1994 Quill & Trowel Award for Writing, Garden Writers Association of America
Passalongs are plants that have survived in gardens for decades by being handed from one person to another. These botanical heirlooms, such as flowering almond, blackberry lily, and night-blooming cereus, usually can't be found in neighborhood garden centers; about the only way to obtain a passalong plant is to beg a cutting from the fortunate gardener who has one.
In this lively and sometimes irreverent book (don't miss the chapter on yard art), Steve Bender and Felder Rushing describe 117 such plants, giving particulars on hardiness, size, uses in the garden, and horticultural requirements. They present this information in the informal, chatty, and sometimes humorous manner that your next-door neighbor might use when giving you a cutting of her treasured Confederate rose. And, of course, because they are discussing passalong plants, they note the best method of sharing each plant with other gardeners.
Because you might not spy a banana shrub or sweet pea in your neighborhood, the authors list mail-order sources for the heirloom plants described. They also give tips on how to organize your own plant swap. Although the authors live in and write about the South, many of the plants they discuss will grow elsewhere. from the book Amid the clamor of press releases touting the newest, improved versions of this bulb or that perennial, what keeps people interested in old-fashioned plants? Nostalgia, for one thing. It's hard not to feel a special fondness for that Confederate rose, night-blooming cereus, or alstroemeria lovingly tended by your grandmother when you were a child. Such heirloom plants evoke memories of your first garden, of relatives and neighbors that have since passed on, of prized bushes you accidentally annihilated with your bicycle. Recall the time you first received a particular plant, and you'll recall the person who gave it to you.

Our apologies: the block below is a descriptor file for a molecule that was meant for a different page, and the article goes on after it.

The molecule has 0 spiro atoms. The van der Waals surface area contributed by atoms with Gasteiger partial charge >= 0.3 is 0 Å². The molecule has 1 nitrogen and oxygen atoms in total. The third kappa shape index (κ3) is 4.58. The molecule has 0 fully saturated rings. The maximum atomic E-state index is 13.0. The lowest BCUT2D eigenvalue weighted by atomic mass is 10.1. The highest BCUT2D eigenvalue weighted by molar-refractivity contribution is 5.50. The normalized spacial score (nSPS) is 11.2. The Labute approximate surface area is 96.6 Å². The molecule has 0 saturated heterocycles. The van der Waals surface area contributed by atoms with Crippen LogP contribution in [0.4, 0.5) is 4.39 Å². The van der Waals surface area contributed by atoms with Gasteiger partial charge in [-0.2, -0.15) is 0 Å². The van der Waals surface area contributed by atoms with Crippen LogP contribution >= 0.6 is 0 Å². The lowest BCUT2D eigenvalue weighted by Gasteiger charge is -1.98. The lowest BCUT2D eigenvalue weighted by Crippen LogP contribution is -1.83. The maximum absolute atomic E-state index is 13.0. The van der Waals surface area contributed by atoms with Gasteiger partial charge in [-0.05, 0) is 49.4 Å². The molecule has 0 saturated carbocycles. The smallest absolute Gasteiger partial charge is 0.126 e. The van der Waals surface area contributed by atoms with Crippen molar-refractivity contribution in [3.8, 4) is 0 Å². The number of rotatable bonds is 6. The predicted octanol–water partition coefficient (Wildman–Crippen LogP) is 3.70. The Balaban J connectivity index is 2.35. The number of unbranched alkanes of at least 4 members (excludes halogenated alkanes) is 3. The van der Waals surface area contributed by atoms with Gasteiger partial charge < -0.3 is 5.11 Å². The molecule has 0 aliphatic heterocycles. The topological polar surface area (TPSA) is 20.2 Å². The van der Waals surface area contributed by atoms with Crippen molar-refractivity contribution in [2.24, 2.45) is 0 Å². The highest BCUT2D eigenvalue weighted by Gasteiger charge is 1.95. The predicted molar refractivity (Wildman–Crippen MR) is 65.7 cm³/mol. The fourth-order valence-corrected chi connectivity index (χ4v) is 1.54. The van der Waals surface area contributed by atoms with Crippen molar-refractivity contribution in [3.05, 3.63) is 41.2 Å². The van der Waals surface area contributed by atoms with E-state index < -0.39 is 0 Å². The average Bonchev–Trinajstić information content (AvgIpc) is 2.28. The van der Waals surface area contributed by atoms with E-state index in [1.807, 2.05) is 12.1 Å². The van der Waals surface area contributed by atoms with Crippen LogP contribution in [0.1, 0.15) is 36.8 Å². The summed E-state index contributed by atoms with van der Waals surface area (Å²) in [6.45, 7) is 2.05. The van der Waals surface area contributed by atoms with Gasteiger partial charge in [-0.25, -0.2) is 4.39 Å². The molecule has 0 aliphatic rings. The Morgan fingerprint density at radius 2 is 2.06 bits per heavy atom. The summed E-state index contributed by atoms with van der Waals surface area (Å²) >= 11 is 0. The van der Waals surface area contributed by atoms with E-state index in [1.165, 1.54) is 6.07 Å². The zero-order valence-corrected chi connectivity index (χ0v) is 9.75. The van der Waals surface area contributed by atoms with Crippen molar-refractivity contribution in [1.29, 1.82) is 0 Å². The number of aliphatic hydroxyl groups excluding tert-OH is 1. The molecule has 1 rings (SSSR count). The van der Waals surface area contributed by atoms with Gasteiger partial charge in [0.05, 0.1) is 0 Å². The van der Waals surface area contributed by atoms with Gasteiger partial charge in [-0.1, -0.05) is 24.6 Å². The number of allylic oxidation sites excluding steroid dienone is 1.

"The perfect marriage of two noble traditions: southern storytelling and a gardener's love for sharing plants."
"Each plant in Passalong Plants is accurately described in the intimate language of front porch talk, and the authors always tell you how to grow it--whether by seed or cutting or division."
--New York Times Book Review
"All readers who appreciate fertile ground wherever they find it will be hard-pressed not to laugh out loud as Bender and Rushing hold forth. Be sure to scribe your name in your copy as soon as you get it, because this book will 'passalong' among friends faster than weeds sprout."
"An entertaining and insightful ode to the fragrance, color, and history of old-fashioned plants and the people who love them. . . . The authors' writing ranges from reflective to laugh-out-loud funny, making this book an enjoyable, easy read. Once you've picked it up, you'll want to pass it along to you favorite gardener."
"Rushing and Bender are storytellers in the great Southern tradition, and expert gardeners, too. Best of all, they are wonderfully amusing companions for the trip on which they invite us: a tour of traditional Southern garden plants."
"You can define Passalong Plants with one word: fun. . . . This book is worth passing along to those people close to you."
© 2012 The University of North Carolina Press
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